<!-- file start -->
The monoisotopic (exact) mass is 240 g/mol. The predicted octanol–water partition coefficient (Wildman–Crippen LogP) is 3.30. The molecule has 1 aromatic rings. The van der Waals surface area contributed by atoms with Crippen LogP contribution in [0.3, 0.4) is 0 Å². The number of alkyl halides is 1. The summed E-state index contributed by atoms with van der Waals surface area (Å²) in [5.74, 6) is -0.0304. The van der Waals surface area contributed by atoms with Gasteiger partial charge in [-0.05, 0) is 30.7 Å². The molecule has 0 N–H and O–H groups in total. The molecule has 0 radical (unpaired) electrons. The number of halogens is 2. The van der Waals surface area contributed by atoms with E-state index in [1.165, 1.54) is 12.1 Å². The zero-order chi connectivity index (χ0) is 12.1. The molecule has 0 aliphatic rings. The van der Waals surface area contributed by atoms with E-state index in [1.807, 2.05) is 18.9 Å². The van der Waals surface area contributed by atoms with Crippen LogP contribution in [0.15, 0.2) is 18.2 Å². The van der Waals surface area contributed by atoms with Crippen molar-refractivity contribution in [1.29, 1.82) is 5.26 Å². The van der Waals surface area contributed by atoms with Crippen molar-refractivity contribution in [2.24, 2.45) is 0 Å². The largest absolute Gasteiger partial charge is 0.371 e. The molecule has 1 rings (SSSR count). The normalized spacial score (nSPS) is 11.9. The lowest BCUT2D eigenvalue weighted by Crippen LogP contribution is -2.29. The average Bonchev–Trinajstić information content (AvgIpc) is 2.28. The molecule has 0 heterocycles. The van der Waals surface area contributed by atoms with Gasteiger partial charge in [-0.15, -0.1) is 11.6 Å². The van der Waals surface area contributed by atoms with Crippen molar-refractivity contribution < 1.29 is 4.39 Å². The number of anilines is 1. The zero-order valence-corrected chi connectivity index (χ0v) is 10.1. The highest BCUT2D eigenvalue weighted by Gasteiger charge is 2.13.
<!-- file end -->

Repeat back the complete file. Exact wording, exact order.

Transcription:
The monoisotopic (exact) mass is 240 g/mol. The predicted octanol–water partition coefficient (Wildman–Crippen LogP) is 3.30. The molecule has 1 aromatic rings. The van der Waals surface area contributed by atoms with Crippen LogP contribution in [0.3, 0.4) is 0 Å². The number of alkyl halides is 1. The summed E-state index contributed by atoms with van der Waals surface area (Å²) in [5.74, 6) is -0.0304. The van der Waals surface area contributed by atoms with Gasteiger partial charge in [-0.05, 0) is 30.7 Å². The molecule has 0 N–H and O–H groups in total. The molecule has 0 radical (unpaired) electrons. The number of halogens is 2. The van der Waals surface area contributed by atoms with E-state index in [1.165, 1.54) is 12.1 Å². The zero-order chi connectivity index (χ0) is 12.1. The molecule has 0 aliphatic rings. The van der Waals surface area contributed by atoms with E-state index in [1.807, 2.05) is 18.9 Å². The van der Waals surface area contributed by atoms with Crippen LogP contribution in [0.15, 0.2) is 18.2 Å². The van der Waals surface area contributed by atoms with Crippen molar-refractivity contribution in [1.29, 1.82) is 5.26 Å². The van der Waals surface area contributed by atoms with Crippen molar-refractivity contribution in [2.24, 2.45) is 0 Å². The largest absolute Gasteiger partial charge is 0.371 e. The molecule has 1 rings (SSSR count). The normalized spacial score (nSPS) is 11.9. The lowest BCUT2D eigenvalue weighted by Crippen LogP contribution is -2.29. The average Bonchev–Trinajstić information content (AvgIpc) is 2.28. The molecule has 0 heterocycles. The van der Waals surface area contributed by atoms with Gasteiger partial charge in [-0.15, -0.1) is 11.6 Å². The van der Waals surface area contributed by atoms with Crippen molar-refractivity contribution < 1.29 is 4.39 Å². The number of anilines is 1. The zero-order valence-corrected chi connectivity index (χ0v) is 10.1. The highest BCUT2D eigenvalue weighted by Gasteiger charge is 2.13.